The Wind Window 

The wind window is the area where we fly our kites, and every kiteboarder needs to understand it.  We use parts of it to keep our kites when we don’t want any power, and we use other parts when we need lots of power.  This page is going to cover: 

If you have worked your way through the first four trainer kite exercises on this site, you know all this already.  If not, it’s covered here, and it’s easy!  


The Wind Window 

There are two main parts, and one intermediate part that make up the wind window. 

  • The Edge
  • The Intermediate Zone
  • The Power Zone 

The kite produces different amounts of power in each zone, so we use them all for different purposes. 

The Wind Window
The Wind Window Looking Downwind

The Edge 

The edge of the window (AKA the shoulder), is where the kite has the least amount of power.  It is the furthest that the kite can fly into the wind, and all of the kite’s power is produced by lift.    You want to park your kite here when you do not want much power – when you are taking a rest, putting on your board, or launching and landing. 

The Intermediate Zone 

The intermediate zone is the area between the shoulder and the power zone.  When flying in this zone the kite begins to build up speed, which increases its power.  In addition, the kite catches more wind, which adds even more power.   These two things combined can create a lot of power in the kite. 

The Power Zone 

The power zone is where your kite has maximum power. This is the place where your kite is moving the fastest and catches the most wind – this creates an extreme amount of power.   This is where you create the pull you need to kiteboard and do cool tricks.   

Because the power zone is so powerful, you never want your kite there unless you put it there intentionally.  If something happens (i.e. you trip) and you see your kite making a dive for the power zone, dump all of your power (for those with bow or hybrid kites) or release your chicken loop.

Finding the Wind Window

To find the wind window do this: 

  1. Stand facing downwind, with your back into the wind.
  2. Extend your hands out sideways.
  3. Imagine lines extending out of your hands horizontally and above your head vertically – the window is the area downwind you and it ends when it meets these lines.
Finding the Wind Window

Navigating the Wind Window.

Kiteboarders use a clock-type navigation to describe the wind window.  The picture below illustrates how it works.

Wind window navigation - the clock positions

Note:  The 12 o'clock position is also called the zenith position.

Using the Wind Window

Since the window houses all the power that we use while kiteboarding, we need to learn how to harness that power.  Flying your kite in a certain pattern will produce a certain effect – and learning what pattern to fly is what kiteboarding is all about!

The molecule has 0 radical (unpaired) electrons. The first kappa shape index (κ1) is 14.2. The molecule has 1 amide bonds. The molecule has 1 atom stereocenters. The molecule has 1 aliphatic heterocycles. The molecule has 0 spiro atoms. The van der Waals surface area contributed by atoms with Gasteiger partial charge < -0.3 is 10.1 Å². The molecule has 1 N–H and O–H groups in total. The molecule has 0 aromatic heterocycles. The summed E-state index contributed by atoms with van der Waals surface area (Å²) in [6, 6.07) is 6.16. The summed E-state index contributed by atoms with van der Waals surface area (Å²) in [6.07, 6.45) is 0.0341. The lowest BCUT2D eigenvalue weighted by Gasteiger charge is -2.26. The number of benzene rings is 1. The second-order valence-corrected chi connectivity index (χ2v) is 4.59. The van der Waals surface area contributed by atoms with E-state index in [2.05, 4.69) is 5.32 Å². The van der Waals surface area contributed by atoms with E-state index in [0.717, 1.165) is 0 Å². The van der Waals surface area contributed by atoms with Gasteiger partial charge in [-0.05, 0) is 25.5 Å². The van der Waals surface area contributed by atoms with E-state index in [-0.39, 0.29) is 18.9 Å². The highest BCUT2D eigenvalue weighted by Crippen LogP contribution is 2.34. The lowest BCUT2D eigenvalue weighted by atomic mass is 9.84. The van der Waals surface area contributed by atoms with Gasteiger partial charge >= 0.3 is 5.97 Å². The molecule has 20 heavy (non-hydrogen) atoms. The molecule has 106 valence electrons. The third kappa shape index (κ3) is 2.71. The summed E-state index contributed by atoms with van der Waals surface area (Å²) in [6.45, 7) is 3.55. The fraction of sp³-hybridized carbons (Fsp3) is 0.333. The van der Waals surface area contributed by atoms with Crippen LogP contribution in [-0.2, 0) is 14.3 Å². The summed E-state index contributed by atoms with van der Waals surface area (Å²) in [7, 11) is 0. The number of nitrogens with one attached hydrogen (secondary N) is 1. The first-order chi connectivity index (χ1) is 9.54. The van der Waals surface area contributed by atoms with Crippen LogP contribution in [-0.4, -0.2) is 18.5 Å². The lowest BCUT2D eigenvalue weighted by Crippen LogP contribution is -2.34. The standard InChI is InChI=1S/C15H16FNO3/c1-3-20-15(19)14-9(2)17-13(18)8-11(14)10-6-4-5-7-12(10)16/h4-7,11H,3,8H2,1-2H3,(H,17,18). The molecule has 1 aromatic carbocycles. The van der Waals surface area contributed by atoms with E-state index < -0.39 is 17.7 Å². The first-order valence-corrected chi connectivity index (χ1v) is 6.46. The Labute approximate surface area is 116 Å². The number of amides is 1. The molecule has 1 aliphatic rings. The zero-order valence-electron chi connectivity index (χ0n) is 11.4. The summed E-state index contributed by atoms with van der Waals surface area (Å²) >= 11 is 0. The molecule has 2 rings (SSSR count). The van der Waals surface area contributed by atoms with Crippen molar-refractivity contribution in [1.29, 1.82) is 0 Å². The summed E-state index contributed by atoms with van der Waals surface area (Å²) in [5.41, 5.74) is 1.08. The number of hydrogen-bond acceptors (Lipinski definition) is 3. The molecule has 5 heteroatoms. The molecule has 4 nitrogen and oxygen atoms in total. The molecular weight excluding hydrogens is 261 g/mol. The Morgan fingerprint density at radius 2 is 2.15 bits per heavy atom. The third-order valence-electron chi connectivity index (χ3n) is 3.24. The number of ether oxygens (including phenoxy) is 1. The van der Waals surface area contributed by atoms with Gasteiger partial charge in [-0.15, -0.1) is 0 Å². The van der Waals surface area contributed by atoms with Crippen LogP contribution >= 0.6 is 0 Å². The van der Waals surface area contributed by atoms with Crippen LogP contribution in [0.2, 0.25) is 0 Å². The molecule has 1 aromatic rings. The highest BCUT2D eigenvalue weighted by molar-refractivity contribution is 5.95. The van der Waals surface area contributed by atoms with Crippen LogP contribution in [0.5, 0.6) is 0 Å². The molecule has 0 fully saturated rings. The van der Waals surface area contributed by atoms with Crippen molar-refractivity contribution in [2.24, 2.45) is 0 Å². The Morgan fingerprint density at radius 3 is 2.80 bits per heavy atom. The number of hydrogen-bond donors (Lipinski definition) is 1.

For this page I will only discuss two specific flight paths.  One that creates very little power and one that creates a lot of power.

Flying in the Shoulder

You fly in the shoulder when you want little power.  I bring this up because it is important to understand one point – you need to fly your kite very slowly in the shoulder.  Just because the kite has the least amount of power doesn’t mean that it has no power.  Flying your kite too fast here can still pick you up off the ground, so keep your movements slow and controlled – just like your instructor taught you!

Power Strokes

The power stroke is the basic power generating move.  The purest form of power stroke is used when you water start.  Here’s how it’s done.

Low Power – Start with the kite at around 12:30 (or 11:30) and dive it through the window to around 10 (or 2) (in case of the picture 9:30 and 2:30).

Power Stroke Low Power

Medium Power - Start with the kite at around 1 (or 11) and dive it through the window to around 10 (or 2).

Medium Power Power Stroke

High Power - Start with the kite at around 2 o’clock (or 10) and dive it through the window to around 10 (or 2).

High Power Power Stroke

As the kite is flown deep and deeper into the window, it creates more and more power.  This is great because it allows us to start with a low-power power stroke, and progress to higher power ones – this way we can avoid being over-powered.

 

Make sure you understand clearly how to navigate the wind window and how to read the pictures above.  As you progress, people will describe how to do things like I did above.  Things like jumping or kite-loops can be described by saying “start at X, do such-and-such with your kite, and then fly it up to Y”.  It’s a very simple way to describe tricks, and all you need to do is translate it!


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